How to Finance a Minor Car Accident

How to Finance a Minor Car Accident

Accidents happen. Even when you’re following the rules of the road and driving defensively, somebody can come along and ding your car in the parking lot or rear-end you in gridlock. Unfortunately, most people will someday experience a minor car accident, and even the smallest damage can incur a hefty bill. 

Do you know how you’ll pay for it? There are many safe and responsible ways to handle this financial emergency. Here are some of your options.


Many people involved in collisions choose to go through their insurance to help cover the costs, including repairs to the vehicles and surrounding property, medical bills, and legal fees. 

But when it comes to minor accidents, you may want to work with the other driver to settle the issue without making a claim. This is because a claim could make a dent in the at-fault driver’s policy, causing their rates to skyrocket for a few years following the accident. 

Here, it’s important to know what will happen to your rates if you make a claim. While some insurance companies may not increase your rates, there’s a greater chance that yours will. 

You’ll also need to assess the kind of damage that you may need to fix. A large collision that results in injuries or a crushed car may require insurance, no matter what you think about your premiums. However, small dents and dings may be affordable for both parties to pay out-of-pocket.

Emergency Fund

Even if you have car insurance, you may have to pay out-of-pocket. You may have a deductible that you must pay depending on your policy.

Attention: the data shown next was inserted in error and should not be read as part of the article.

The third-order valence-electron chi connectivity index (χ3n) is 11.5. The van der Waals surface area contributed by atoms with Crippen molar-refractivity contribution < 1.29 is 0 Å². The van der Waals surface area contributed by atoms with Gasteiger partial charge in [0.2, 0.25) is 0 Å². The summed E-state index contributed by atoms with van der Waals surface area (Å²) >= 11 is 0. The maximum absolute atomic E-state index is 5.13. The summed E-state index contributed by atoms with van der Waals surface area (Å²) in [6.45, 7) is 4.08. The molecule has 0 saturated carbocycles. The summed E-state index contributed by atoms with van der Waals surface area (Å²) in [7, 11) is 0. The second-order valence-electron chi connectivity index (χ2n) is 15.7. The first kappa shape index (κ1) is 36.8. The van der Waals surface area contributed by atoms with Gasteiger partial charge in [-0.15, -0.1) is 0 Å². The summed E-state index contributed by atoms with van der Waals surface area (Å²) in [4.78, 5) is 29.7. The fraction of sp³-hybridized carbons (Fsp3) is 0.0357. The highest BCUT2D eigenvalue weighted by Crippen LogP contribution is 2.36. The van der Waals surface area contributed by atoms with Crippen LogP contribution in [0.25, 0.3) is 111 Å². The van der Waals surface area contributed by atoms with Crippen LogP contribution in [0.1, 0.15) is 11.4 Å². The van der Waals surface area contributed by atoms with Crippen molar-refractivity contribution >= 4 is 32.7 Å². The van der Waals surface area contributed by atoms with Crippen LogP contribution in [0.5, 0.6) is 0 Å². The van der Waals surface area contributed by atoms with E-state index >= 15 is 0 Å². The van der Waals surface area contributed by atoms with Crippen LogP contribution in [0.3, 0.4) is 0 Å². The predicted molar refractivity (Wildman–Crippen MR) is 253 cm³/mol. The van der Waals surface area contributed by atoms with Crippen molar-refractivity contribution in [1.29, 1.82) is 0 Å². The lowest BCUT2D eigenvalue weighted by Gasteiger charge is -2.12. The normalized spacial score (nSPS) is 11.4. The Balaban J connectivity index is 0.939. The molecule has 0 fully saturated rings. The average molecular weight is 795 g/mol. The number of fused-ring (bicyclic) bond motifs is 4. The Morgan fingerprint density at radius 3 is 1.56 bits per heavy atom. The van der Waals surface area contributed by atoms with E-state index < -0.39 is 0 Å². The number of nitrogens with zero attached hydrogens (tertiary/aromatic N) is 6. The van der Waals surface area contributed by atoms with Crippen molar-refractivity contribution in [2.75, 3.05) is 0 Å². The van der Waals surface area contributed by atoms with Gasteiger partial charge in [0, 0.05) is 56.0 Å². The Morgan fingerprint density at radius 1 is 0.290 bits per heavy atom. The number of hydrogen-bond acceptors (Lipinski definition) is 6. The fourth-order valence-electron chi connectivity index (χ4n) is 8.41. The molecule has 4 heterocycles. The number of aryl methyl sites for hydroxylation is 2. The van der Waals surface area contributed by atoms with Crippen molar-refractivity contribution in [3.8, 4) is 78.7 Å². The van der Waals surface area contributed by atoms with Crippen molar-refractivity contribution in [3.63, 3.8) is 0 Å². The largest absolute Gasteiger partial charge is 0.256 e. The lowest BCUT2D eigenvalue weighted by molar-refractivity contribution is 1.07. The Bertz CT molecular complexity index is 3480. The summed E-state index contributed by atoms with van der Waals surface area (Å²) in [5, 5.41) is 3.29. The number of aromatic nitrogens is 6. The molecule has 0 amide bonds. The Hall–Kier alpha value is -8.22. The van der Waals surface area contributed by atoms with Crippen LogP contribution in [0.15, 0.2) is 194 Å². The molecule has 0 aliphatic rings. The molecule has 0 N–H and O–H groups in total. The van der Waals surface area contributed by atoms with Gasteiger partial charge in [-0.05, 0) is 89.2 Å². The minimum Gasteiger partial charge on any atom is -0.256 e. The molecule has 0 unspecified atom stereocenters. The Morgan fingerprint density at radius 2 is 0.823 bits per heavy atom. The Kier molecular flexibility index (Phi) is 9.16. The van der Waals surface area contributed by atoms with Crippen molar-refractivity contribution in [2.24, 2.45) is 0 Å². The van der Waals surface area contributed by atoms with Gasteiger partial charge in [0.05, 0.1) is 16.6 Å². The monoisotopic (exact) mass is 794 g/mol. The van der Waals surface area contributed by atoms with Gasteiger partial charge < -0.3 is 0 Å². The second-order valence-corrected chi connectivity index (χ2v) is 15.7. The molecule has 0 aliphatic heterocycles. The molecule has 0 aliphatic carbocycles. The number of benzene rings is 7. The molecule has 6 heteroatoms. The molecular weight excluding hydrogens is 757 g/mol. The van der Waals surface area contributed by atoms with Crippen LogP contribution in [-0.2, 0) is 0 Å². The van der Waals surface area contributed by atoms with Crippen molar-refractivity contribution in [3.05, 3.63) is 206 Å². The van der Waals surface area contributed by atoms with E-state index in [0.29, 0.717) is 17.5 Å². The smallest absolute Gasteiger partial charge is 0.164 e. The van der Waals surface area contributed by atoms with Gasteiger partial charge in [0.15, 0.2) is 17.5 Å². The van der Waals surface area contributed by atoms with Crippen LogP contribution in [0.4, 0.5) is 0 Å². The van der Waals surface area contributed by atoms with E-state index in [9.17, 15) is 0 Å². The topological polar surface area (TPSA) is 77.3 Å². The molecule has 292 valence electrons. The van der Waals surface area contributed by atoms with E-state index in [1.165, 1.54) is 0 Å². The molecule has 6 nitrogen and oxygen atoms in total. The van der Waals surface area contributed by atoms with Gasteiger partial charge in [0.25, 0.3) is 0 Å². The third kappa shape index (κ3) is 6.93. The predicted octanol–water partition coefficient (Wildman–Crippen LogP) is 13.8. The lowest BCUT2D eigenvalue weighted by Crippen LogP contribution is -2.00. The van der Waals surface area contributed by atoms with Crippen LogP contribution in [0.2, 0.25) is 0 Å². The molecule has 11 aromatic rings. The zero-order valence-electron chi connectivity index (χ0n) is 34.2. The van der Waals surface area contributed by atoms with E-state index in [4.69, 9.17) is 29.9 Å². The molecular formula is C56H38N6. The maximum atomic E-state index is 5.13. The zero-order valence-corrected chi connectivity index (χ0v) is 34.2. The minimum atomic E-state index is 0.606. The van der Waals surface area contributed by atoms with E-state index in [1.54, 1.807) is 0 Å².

Whether you go through insurance or not, any repairs you make out-of-pocket should come out of your emergency fund. As a stash of savings designed for unexpected bills, this is exactly what the fund was designed for. 

The standard benchmark for savings in this fund is three to six months’ worth of living expenses. In most cases, this should be more than enough to cover a minor car accident.

Installment Loan

Without savings and payday still a few weeks away, even a $200 bill may be more than you can afford. But if filing a claim increases your monthly premiums significantly, you may still opt to pay out-of-pocket to protect your rates. 

At this point, you may want to research online installment loans. These loans offer a quick application process, and, if approved, you’ll receive funds to help you cover these unexpected emergency repairs. 

If you’re living on a shoestring budget, the online loans monthly payment schedule may be a more manageable option than a direct payday loan. While payday loans require you to repay what you owe in one lump sum by your next payday, an online installment loan breaks down your payment over multiple installments scheduled over multiple weeks or months.

Things to Keep in Mind if You Pay Out-Of-Pocket

Whether you use savings or an installment loan, make sure you document any out-of-pocket payments. Take photos of the vehicles, fill out a police report, and keep your invoices.  This will protect you in case something goes wrong.